Namespacing in query (abstract federation entity)

Hey folks. This is similar to a question that was posted a few days back.

Has anyone found a nice way to extend a non entity in a federated graph? Or extend an entity that isn’t really a concrete entity.

Gor example, i have a domain concept that never has a unique ID but is useful for segregating part of the graph. Let’s call it AbstractConcept.

If two DGSs want to add fields to that AbstractConcept then one of them will need to “own” it for the resolution to work correctly.

I could do that but it means that:

  • I need to pick an arbitrary ID for this AbstractConcept field
  • I need to call the owning DGS always, even if it doesn’t own any of the concrete types being queried for

My solutions here seem to be one of the following:

  1. Remove the abstract type and namespace in another way (from talking to our domain experts this seems incredibly difficult / impossible)
  2. Just accept that one DGS is coupled to that type and make sure it is always available and use some caching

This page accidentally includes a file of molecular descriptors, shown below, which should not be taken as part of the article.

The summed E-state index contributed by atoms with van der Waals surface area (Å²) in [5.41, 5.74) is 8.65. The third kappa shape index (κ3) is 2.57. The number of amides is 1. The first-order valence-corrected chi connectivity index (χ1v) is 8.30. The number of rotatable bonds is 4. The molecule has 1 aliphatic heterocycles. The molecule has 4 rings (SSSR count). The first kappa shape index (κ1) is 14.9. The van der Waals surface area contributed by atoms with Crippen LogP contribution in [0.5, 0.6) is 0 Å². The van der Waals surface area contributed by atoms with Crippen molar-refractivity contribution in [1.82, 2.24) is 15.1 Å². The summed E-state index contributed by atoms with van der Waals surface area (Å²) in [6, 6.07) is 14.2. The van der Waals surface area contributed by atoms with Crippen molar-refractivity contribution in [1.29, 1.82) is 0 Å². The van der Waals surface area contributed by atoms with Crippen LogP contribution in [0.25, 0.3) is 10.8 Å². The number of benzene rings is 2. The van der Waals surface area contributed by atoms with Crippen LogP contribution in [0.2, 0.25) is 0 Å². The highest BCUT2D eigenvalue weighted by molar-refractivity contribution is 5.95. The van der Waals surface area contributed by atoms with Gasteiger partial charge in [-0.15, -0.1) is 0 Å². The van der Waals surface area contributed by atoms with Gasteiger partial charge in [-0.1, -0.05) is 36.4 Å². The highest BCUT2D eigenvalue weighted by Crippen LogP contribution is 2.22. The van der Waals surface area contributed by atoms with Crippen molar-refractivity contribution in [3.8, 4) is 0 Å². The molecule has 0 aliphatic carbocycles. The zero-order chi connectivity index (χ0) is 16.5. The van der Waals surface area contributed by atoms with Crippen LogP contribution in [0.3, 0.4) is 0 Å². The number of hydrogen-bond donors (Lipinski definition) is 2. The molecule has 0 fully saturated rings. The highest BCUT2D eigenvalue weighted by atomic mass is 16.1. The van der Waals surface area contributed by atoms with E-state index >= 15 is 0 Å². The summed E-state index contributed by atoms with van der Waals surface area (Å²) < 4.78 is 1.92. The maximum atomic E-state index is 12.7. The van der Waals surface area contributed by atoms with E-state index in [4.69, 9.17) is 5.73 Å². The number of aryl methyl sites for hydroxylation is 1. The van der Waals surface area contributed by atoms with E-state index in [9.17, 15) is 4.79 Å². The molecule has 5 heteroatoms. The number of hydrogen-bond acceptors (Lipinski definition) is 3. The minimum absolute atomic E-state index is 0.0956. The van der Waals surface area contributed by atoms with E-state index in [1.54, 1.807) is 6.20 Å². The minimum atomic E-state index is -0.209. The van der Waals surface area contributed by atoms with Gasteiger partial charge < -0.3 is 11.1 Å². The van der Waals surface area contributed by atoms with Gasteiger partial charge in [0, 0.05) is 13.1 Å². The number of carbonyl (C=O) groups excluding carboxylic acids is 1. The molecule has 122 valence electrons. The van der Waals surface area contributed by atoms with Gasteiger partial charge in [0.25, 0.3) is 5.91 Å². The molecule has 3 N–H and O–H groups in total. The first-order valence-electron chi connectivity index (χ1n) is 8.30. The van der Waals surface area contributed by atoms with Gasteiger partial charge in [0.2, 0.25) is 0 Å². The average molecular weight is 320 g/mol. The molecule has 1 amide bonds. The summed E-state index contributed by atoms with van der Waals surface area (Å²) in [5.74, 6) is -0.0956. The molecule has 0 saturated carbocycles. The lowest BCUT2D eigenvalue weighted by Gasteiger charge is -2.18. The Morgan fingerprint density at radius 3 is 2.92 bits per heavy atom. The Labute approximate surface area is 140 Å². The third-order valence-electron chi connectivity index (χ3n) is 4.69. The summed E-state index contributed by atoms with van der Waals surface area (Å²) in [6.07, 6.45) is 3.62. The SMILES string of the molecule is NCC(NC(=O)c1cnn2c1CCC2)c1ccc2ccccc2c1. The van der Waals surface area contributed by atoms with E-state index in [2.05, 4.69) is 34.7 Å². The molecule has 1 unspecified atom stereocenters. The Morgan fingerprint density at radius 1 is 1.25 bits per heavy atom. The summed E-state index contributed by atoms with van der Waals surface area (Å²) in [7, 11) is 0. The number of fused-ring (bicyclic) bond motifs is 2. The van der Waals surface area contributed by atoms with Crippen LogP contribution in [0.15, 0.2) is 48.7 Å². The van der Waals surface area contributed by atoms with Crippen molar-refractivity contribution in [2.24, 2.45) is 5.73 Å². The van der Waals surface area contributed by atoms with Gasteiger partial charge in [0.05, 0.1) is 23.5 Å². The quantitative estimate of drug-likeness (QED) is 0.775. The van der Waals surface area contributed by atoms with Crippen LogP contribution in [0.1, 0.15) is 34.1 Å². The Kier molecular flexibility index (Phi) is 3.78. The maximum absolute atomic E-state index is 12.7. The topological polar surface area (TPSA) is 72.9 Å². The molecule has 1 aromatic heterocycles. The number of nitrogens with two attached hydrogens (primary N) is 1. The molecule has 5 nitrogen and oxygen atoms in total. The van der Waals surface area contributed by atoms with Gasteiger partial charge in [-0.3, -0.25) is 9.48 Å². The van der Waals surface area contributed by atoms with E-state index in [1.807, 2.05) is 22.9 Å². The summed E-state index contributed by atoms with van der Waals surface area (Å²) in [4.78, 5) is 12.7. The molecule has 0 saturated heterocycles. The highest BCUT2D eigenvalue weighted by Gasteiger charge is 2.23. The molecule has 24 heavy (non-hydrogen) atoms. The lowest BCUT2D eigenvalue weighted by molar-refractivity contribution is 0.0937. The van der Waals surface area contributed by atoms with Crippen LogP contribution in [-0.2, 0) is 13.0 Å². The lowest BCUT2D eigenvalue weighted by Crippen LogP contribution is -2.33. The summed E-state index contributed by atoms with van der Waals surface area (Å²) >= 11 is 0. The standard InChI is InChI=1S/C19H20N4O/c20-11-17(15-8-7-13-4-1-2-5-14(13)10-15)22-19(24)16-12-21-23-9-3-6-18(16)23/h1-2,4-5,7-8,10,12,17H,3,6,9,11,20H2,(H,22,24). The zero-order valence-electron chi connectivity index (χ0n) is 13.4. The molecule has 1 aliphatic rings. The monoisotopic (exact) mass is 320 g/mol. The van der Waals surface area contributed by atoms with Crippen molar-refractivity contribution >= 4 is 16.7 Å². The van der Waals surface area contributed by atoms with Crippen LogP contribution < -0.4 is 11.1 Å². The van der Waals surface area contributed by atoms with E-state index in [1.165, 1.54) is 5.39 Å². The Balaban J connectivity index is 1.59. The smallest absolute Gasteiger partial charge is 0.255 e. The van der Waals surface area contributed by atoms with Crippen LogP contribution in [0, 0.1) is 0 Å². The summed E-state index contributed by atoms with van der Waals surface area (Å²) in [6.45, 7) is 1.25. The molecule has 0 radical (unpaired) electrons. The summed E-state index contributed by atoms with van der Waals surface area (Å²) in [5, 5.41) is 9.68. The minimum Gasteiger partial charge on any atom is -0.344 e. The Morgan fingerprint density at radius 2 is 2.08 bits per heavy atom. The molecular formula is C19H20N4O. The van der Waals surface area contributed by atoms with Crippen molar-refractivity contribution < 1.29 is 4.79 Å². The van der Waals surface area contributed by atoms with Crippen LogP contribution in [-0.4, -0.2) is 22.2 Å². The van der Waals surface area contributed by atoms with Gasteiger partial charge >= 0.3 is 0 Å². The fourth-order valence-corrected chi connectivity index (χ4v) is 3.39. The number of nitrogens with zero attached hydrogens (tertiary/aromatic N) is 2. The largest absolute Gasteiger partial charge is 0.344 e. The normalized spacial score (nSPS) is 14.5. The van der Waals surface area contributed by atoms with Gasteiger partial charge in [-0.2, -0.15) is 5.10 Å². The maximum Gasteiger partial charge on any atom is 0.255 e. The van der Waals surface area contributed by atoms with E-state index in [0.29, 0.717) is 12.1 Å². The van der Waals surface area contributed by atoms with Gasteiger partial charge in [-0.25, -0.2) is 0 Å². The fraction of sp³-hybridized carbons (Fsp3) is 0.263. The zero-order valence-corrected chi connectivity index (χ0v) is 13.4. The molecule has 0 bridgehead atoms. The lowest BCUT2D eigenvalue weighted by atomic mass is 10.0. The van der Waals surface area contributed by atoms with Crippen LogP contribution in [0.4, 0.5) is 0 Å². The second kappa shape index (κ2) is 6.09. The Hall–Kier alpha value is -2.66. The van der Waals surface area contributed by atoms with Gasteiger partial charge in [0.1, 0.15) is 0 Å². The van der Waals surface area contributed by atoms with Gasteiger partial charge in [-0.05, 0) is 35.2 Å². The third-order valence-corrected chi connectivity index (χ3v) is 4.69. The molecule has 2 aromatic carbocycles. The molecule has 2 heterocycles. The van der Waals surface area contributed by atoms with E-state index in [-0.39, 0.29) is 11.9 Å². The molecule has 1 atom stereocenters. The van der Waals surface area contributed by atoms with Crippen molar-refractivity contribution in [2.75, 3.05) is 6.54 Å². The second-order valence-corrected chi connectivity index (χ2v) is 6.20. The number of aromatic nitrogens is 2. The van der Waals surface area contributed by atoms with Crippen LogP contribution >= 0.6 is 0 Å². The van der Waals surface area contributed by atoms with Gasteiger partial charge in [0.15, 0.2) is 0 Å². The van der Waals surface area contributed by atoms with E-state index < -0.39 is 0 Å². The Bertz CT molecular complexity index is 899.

3. Register the abstract type in the gateway itself so that when that type is asked for, the gateway resolves it and there is no coupling of DGSs (seems like a hack but does at least ensure availability)

Anyone come up against this and solved it?

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  1. Sorry, but I don’t understand what the question is. Is this about how to write a schema that solves this problem, how to resolve it, or some combination of both of them?
  2. What does this have to do with namespacing?

It’s all to do with namespacing. Let me pick an example:

Say I have a Graph that is based around products. We might have one main DGS that populates most of product X. There is also another DGS that contributes to product X and so it has some top level stuff within that domain.

The users of the products however need the products namespaced within the graph when querying. Some users are more used to one product and some might have multiple products. One way to solve this is to have an abstract “productX” field within our Query:
query {
productX: {